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Likely Voters Do Not Believe President Trump Should Be Able to Appoint the Next Supreme Court Nominee If He Loses the Election in November

Latest Data from the CNBC/Change Research “States of Play” Poll

ENGLEWOOD CLIFFS, N.J., September 22, 2020 – According to the latest CNBC/Change Research “States of Play” Poll, 52% of likely voters in the battleground states (Arizona, Florida, Michigan, North Carolina, Pennsylvania and Wisconsin) and 57% of likely national voters believe President Trump should not be able to appoint the next Supreme Court nominee if he loses the election in November. And, 43% of likely battleground voters and 37% of likely national voters believe that he should be able to fill the open seat even if he loses.

Both nationally and in the battleground states, one in ten likely voters say that the ability to appoint a Supreme Court Justice is the single most important factor in their choice for president in November. Another 57% of likely battleground voters and 58% of likely national voters say that it is a very important factor.

According to the poll, 54% of likely national voters believe presidential nominee Joe Biden and Democrats would do a better job nominating the next Supreme Court Justice versus 46% for President Trump and Republicans. In the battleground states, 51% of likely voters prefer Biden and Democrats versus 49% for President Trump and Republicans.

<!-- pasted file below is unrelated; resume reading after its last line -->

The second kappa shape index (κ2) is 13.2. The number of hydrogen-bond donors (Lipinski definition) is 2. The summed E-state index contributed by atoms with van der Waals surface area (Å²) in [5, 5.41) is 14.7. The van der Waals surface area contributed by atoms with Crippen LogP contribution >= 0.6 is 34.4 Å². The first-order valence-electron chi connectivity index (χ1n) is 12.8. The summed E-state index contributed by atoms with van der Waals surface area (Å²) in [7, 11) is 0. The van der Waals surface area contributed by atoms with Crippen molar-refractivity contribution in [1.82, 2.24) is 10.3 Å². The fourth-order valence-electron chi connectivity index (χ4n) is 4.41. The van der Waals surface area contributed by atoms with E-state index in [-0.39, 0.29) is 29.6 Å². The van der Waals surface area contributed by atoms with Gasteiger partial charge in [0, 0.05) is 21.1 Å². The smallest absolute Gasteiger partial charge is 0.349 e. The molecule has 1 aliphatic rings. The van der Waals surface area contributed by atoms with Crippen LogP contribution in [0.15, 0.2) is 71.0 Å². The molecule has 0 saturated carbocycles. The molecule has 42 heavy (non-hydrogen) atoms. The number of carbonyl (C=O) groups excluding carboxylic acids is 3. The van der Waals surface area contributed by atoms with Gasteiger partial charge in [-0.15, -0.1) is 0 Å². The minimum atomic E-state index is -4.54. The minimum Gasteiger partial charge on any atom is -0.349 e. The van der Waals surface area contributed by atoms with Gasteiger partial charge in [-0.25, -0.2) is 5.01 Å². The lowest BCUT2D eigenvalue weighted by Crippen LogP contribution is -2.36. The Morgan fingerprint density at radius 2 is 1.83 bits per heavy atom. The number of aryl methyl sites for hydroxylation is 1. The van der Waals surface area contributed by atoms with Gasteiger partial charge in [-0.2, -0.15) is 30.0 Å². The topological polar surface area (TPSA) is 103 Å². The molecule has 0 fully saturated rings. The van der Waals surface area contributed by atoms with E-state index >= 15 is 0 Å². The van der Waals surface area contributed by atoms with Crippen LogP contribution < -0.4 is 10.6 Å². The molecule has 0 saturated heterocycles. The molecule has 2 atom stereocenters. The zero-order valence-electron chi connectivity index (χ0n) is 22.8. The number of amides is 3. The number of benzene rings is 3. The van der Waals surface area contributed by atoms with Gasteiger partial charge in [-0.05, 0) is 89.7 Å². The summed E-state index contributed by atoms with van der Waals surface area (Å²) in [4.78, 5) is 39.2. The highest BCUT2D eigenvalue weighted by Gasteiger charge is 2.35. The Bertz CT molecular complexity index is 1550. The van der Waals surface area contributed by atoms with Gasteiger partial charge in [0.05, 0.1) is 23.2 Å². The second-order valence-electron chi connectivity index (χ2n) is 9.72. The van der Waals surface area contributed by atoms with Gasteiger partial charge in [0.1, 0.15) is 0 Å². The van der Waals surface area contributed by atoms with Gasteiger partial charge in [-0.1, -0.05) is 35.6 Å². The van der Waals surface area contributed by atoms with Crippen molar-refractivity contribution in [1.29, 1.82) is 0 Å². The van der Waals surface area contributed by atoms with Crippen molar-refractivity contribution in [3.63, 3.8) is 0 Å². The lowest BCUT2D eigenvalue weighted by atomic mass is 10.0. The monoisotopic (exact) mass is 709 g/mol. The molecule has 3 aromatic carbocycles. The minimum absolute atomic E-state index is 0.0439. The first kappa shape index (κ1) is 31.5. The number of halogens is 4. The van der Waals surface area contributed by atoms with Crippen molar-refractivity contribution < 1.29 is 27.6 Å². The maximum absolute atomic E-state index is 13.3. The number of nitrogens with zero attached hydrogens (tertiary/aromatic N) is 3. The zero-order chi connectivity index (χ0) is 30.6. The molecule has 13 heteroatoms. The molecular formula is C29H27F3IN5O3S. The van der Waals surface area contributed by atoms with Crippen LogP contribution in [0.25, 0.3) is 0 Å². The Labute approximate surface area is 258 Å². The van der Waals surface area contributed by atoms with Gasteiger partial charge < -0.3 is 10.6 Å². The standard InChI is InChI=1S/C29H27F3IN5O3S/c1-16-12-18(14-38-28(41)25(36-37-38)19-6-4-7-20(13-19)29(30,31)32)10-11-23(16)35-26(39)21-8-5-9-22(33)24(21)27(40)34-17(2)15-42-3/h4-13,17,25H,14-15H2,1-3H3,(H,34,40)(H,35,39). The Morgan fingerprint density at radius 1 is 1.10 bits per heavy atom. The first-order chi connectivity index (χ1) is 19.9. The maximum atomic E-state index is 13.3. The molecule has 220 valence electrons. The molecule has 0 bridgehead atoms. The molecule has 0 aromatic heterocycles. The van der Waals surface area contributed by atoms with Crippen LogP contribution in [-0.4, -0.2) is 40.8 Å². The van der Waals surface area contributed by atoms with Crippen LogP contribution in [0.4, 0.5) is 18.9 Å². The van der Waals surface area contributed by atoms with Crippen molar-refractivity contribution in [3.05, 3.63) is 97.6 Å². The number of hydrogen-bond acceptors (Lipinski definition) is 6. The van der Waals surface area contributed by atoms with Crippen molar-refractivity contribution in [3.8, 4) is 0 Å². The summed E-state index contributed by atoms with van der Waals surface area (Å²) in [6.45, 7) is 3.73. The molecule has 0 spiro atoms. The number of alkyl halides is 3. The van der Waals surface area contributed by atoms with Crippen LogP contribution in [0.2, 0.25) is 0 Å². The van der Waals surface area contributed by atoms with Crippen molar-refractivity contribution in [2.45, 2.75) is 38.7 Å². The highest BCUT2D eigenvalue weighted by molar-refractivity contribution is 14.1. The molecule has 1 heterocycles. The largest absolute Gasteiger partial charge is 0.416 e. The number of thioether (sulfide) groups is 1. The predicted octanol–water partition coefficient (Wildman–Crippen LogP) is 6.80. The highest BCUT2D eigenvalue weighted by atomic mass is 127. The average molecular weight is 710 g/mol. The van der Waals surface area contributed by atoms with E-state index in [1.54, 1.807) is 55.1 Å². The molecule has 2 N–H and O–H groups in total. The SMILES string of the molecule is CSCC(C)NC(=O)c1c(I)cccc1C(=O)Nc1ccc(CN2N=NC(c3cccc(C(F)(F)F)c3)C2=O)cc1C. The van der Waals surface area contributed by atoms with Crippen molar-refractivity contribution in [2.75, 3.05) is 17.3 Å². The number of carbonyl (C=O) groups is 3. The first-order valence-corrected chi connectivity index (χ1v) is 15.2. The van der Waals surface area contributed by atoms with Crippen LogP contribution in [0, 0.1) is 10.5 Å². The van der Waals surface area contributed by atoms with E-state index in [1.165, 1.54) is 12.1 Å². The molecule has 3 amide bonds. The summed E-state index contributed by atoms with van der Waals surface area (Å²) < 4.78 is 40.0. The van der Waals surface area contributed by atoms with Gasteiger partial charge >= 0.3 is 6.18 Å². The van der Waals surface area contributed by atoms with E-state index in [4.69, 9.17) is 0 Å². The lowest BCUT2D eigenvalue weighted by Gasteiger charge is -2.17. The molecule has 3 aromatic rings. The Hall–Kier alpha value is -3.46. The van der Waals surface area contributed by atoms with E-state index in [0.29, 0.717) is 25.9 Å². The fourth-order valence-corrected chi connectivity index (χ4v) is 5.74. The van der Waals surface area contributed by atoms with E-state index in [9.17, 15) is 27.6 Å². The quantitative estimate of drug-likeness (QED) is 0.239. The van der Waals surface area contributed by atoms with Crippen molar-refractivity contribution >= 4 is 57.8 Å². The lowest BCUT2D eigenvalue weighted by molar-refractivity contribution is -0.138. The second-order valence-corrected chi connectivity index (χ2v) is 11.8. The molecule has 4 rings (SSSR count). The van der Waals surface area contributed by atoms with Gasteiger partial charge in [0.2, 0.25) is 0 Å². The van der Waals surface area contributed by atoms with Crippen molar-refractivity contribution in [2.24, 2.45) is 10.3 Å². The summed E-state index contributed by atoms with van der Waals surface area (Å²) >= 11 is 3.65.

Full results of the CNBC/Change Research “States of Play” Poll will be revealed tomorrow, Wednesday, September 23, throughout CNBC’s Business Day programming with additional coverage on-air and online Thursday, September 24.

Methodology:

Between September 18-20, 2020, Change Research surveyed 1,430 likely general election voters nationally and 3,018 likely general election voters in the battleground states of Arizona, Florida, Michigan, North Carolina, Pennsylvania, and Wisconsin. The margin of error as traditionally calculated among the national sample is ±2.59% and among the battleground sample is ±1.79%. Change Research reaches voters via targeted online ads that point people to an online survey instrument. Its Dynamic Online Sampling establishes and continuously rebalances advertising targets across region, age, gender, race, and partisanship to dynamically deliver large samples that accurately reflect the demographics of a population. In the national survey and the survey of battleground states, post-stratification was done on gender, age, region, education, race, and 2016 presidential vote.

For additional methodological information, visit www.changeresearch.com/methodology.

For more information contact:

CNBC

Jennifer Dauble

201-735-4721

jennifer.dauble@nbcuni.com

Change Research

press@changeresearch.com

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